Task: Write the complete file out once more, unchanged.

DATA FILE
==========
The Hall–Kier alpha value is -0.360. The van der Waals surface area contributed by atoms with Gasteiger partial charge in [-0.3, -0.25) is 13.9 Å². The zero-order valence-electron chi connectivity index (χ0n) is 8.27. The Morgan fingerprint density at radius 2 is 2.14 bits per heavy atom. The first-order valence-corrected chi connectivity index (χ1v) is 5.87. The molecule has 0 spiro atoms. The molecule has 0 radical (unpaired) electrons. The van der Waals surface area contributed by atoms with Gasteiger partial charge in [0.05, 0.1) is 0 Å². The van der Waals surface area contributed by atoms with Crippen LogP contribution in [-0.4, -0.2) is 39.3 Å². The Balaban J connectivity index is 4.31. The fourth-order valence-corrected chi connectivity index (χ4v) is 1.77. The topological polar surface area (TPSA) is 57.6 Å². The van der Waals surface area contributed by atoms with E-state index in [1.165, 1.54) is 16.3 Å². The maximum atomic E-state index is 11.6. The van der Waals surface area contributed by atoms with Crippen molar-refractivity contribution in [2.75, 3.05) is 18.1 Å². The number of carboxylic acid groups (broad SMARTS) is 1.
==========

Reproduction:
The Hall–Kier alpha value is -0.360. The van der Waals surface area contributed by atoms with Gasteiger partial charge in [-0.3, -0.25) is 13.9 Å². The zero-order valence-electron chi connectivity index (χ0n) is 8.27. The Morgan fingerprint density at radius 2 is 2.14 bits per heavy atom. The first-order valence-corrected chi connectivity index (χ1v) is 5.87. The molecule has 0 spiro atoms. The molecule has 0 radical (unpaired) electrons. The van der Waals surface area contributed by atoms with Gasteiger partial charge in [0.05, 0.1) is 0 Å². The van der Waals surface area contributed by atoms with Crippen LogP contribution in [-0.4, -0.2) is 39.3 Å². The Balaban J connectivity index is 4.31. The fourth-order valence-corrected chi connectivity index (χ4v) is 1.77. The topological polar surface area (TPSA) is 57.6 Å². The van der Waals surface area contributed by atoms with E-state index in [1.165, 1.54) is 16.3 Å². The maximum atomic E-state index is 11.6. The van der Waals surface area contributed by atoms with Crippen molar-refractivity contribution in [2.75, 3.05) is 18.1 Å². The number of carboxylic acid groups (broad SMARTS) is 1.